Next factor is production method. This refers to the use of fertilizers or cover crops; it’s about the health of the soil the plants are grown in. Composted manures or other organic fertilizers release the nutrients slower than chemically-based fertilizers, which allows plants to establish deeper roots and enhance overall nutrient uptake by the plants. This creates healthier, stronger plants and – one would assume – healthier, better tasting fruit/vegetables. Another part of production method is the use of pesticides during plant growth. There is no evidence that I have found that pesticide use on plants changed the vitamin, mineral, or antioxidant content of the foods, but there is certainly residue that is left behind on many plants that could be adverse for your health. Click here for a list of conventional foods that tend to have very high levels of pesticides in them.

Okra and white and green guisquil – two Salvadoran varieties that you rarely find in the supermarkets here.

Post-harvest handling can also impact the nutritional value of foods. Foods need to be treated carefully to avoid bruising and extreme temperature changes. Bulk handling – as with mechanical harvesters and truck-loads of produce – increase these types of damages and therefore decrease the nutritional value. Local foods tend to be handled by people along all stages of harvest and packaging, which can minimize damages if done carefully. Post-harvest processing – even as something as simple as washing or cutting stems – can start an enzymatic reaction that will begin nutrient degradation. Those bags of washed, cut, ready-to-eat “baby” carrots may be handy for a quick snack, but have long ago reached their nutritional peak. (Not to say they are still not healthy to eat, mind you!!)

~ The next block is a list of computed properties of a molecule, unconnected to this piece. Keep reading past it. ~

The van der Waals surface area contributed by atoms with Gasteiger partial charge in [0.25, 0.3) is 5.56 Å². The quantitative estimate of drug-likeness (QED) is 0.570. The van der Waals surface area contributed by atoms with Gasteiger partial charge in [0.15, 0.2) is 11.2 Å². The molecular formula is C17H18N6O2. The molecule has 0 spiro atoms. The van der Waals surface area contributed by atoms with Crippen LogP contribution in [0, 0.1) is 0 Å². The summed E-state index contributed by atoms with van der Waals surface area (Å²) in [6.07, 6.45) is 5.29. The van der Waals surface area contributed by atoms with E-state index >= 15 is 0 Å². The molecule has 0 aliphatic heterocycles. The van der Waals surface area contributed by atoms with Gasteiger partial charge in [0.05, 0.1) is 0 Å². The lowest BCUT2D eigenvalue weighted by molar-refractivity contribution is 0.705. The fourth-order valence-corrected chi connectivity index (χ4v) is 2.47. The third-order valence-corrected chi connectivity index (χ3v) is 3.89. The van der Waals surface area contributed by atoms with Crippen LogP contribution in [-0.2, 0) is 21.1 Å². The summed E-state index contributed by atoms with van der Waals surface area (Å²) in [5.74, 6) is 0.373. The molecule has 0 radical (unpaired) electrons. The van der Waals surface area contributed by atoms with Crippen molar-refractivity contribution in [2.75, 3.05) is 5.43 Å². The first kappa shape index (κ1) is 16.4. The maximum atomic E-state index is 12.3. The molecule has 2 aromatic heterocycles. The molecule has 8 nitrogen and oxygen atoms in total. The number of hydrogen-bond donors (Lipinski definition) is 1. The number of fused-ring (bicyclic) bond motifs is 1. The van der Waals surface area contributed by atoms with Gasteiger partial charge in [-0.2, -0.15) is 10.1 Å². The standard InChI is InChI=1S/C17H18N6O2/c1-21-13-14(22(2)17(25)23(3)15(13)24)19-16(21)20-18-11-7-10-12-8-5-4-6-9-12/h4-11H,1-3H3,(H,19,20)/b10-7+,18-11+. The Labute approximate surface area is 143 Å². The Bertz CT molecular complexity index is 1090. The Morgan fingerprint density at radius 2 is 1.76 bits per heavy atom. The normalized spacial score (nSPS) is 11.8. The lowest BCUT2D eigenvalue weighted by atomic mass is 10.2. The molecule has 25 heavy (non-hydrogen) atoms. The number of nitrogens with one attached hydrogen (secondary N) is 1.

Storage and transportation impact the nutritional content of food as well. Texture, appearance and flavor can all be altered during the journey unless care is taken to keep the produce at an optimum temperature (which of course varies depending on the type of product being shipped). Fruits and vegetables shipped across the country (or from other countries) have to be kept in refrigerated containers, often with climate-controlled atmosphere to change humidity. The fruits and vegetables continue to respire and their enzymatic activity can alter the overall humidity of their environment, so it must be constantly monitored. Naturally, the longer the journey, the more chance for this alteration to occur especially with minimally processed foods. If your food was transported from a mile or two away, there is less time for these changes to occur. However, I will concede that many small local farmers do not have access to expensive refrigerator trucks and that their produce’s atmosphere was probably not computer-controlled. But the produce was also most likely picked just that morning.

In summary, it is likely that food picked within 24 hours of purchase and handled by far fewer people and grown from seeds that a farmer has selected for flavor and diversity and sold in the open air will have a higher nutritional value than food grown thousands of miles away from seeds selected to be tough, handled by dozens of people and displayed under fluorescent lights. However, there are many factors at play – it’s not cut and dry – and there is not an easy way to determine if local foods are more nutritious for you. Organic food, on the other hand, is a bit clearer and quite a bit of local food is also organic. So best to go with that! Read through this report on how organic foods have higher levels of certain nutrients and lower levels of pesticides.